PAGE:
9 Restaurant Trends We’re Seeing *Everywhere* Right Now, from Casual Caviar to Celery Cocktails

Whether you’re in the supermarket or scrolling TikTok, there are some food trends that are impossible to ignore. (See: butter boards, tinned fish and Barbie everything.) More subtle are the food trends that start and flourish in restaurants. Have you noticed an unlikely vegetable on the cocktail menu at every happy hour you attend? Or that every aioli seems to be spiked with a particular ingredient in place of usual black truffles or roasted garlic? Maybe it’s the unique-yet-familiar feather chandelier you’ve been seeing at every new eatery in your city. Well, if you haven’t noticed any of those things, don’t worry: We have. Read on for nine restaurant trends that we suspect to reign this summer.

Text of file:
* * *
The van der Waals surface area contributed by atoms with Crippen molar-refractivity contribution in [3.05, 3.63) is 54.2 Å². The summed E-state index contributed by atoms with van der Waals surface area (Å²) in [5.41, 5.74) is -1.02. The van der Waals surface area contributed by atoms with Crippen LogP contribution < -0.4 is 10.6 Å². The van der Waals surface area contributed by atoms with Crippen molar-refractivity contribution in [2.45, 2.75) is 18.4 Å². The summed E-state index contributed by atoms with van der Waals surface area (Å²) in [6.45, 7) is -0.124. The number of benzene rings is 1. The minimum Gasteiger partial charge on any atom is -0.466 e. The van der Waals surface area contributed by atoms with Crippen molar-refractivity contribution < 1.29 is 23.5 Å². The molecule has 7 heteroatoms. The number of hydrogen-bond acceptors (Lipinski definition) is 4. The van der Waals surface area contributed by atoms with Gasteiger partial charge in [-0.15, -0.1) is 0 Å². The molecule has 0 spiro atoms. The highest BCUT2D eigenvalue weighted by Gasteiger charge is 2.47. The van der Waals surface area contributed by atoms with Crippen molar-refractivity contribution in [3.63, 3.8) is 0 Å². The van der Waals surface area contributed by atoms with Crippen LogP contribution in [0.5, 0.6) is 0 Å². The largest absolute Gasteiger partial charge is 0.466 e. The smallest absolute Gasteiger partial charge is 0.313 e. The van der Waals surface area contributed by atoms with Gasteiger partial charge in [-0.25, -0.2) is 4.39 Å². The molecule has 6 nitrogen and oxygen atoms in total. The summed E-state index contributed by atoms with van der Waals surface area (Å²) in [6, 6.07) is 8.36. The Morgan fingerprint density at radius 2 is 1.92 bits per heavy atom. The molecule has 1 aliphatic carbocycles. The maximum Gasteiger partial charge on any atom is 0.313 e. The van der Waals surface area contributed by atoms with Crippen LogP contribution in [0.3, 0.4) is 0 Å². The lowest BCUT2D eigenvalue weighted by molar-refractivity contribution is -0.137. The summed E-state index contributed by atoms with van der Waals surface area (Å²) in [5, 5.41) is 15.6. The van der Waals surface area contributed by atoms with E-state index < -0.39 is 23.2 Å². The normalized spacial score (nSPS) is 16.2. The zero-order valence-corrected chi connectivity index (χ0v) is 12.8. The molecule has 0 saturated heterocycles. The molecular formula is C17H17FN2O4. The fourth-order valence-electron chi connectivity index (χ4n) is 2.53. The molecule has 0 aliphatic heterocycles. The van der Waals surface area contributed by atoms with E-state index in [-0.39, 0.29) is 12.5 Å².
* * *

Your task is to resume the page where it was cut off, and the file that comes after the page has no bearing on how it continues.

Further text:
The Unexpected 2023 Restaurant Trend We Didn’t See Coming

1. Casual Caviar

Taryn Pire

“I feel like it’s suddenly an option to add a ‘bump’ of caviar to an appetizer,” says senior food editor Katherine Gillen. How many people are actually paying for a tiny mound of fish eggs to top their avocado toast, especially in this economy? Who knows. But restaurants are offering the option nonetheless.

We’ve also clocked more casual approaches to the stereotypically fancy food, which we couldn’t love more. At Rye in Dallas, Texas, a transparent potato chip (yup, it’s a thing) topped with caviar, crème fraîche and chives is served as an amuse bouche for their chef’s tasting menu. At all three Nami Nori locations in NYC and New Jersey, you can order the crispy rice chips and dip with 35 grams of roe and onion cream for $34. Our favorite application is at Prime Bistro, located in Morehead City on North Carolina’s Crystal Coast. The osetra caviar is locally sourced from Marshallberg Farm, where they sustainably raise and harvest their own sturgeon for eggs and meat. It’s paired with chives, dill, crème fraiche, red onion and Pringles.

2. Celery Cocktails

Taryn Pire